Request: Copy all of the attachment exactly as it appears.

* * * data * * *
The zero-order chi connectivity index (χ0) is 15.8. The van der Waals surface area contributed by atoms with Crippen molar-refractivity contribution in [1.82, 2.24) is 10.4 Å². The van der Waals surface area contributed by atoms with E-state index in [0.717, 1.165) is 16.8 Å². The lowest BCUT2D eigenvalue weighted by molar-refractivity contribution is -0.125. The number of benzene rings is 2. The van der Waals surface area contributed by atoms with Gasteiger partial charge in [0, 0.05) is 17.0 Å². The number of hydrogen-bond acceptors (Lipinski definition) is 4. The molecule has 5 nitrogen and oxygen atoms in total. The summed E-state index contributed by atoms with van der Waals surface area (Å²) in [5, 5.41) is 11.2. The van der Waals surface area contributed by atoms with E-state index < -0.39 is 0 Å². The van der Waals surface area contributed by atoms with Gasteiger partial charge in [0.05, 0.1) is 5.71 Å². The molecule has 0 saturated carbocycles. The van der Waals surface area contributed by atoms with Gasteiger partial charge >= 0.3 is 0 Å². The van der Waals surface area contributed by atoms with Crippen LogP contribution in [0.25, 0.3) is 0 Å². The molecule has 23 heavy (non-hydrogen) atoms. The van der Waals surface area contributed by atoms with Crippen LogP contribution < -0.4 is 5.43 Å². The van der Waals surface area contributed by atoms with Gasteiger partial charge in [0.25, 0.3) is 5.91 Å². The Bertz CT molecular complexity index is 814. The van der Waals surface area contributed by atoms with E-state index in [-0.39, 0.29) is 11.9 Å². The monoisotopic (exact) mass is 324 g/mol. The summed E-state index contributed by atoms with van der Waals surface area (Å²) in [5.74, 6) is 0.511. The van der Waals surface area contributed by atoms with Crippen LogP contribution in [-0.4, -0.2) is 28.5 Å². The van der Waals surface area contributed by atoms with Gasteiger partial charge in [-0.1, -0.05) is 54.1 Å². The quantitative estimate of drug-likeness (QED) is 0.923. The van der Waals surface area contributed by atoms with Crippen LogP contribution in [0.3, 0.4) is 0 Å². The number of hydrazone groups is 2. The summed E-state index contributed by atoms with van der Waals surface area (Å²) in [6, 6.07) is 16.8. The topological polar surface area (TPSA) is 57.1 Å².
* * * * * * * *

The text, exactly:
The zero-order chi connectivity index (χ0) is 15.8. The van der Waals surface area contributed by atoms with Crippen molar-refractivity contribution in [1.82, 2.24) is 10.4 Å². The van der Waals surface area contributed by atoms with E-state index in [0.717, 1.165) is 16.8 Å². The lowest BCUT2D eigenvalue weighted by molar-refractivity contribution is -0.125. The number of benzene rings is 2. The van der Waals surface area contributed by atoms with Gasteiger partial charge in [0, 0.05) is 17.0 Å². The number of hydrogen-bond acceptors (Lipinski definition) is 4. The molecule has 5 nitrogen and oxygen atoms in total. The summed E-state index contributed by atoms with van der Waals surface area (Å²) in [5, 5.41) is 11.2. The van der Waals surface area contributed by atoms with E-state index < -0.39 is 0 Å². The van der Waals surface area contributed by atoms with Gasteiger partial charge in [0.05, 0.1) is 5.71 Å². The molecule has 0 saturated carbocycles. The van der Waals surface area contributed by atoms with Gasteiger partial charge >= 0.3 is 0 Å². The van der Waals surface area contributed by atoms with Crippen LogP contribution in [0.25, 0.3) is 0 Å². The molecule has 23 heavy (non-hydrogen) atoms. The van der Waals surface area contributed by atoms with Crippen LogP contribution < -0.4 is 5.43 Å². The van der Waals surface area contributed by atoms with Gasteiger partial charge in [0.25, 0.3) is 5.91 Å². The Bertz CT molecular complexity index is 814. The van der Waals surface area contributed by atoms with E-state index in [-0.39, 0.29) is 11.9 Å². The monoisotopic (exact) mass is 324 g/mol. The summed E-state index contributed by atoms with van der Waals surface area (Å²) in [5.74, 6) is 0.511. The van der Waals surface area contributed by atoms with Crippen LogP contribution in [-0.4, -0.2) is 28.5 Å². The van der Waals surface area contributed by atoms with Gasteiger partial charge in [-0.1, -0.05) is 54.1 Å². The quantitative estimate of drug-likeness (QED) is 0.923. The van der Waals surface area contributed by atoms with Crippen LogP contribution in [0.3, 0.4) is 0 Å². The number of hydrazone groups is 2. The summed E-state index contributed by atoms with van der Waals surface area (Å²) in [6, 6.07) is 16.8. The topological polar surface area (TPSA) is 57.1 Å².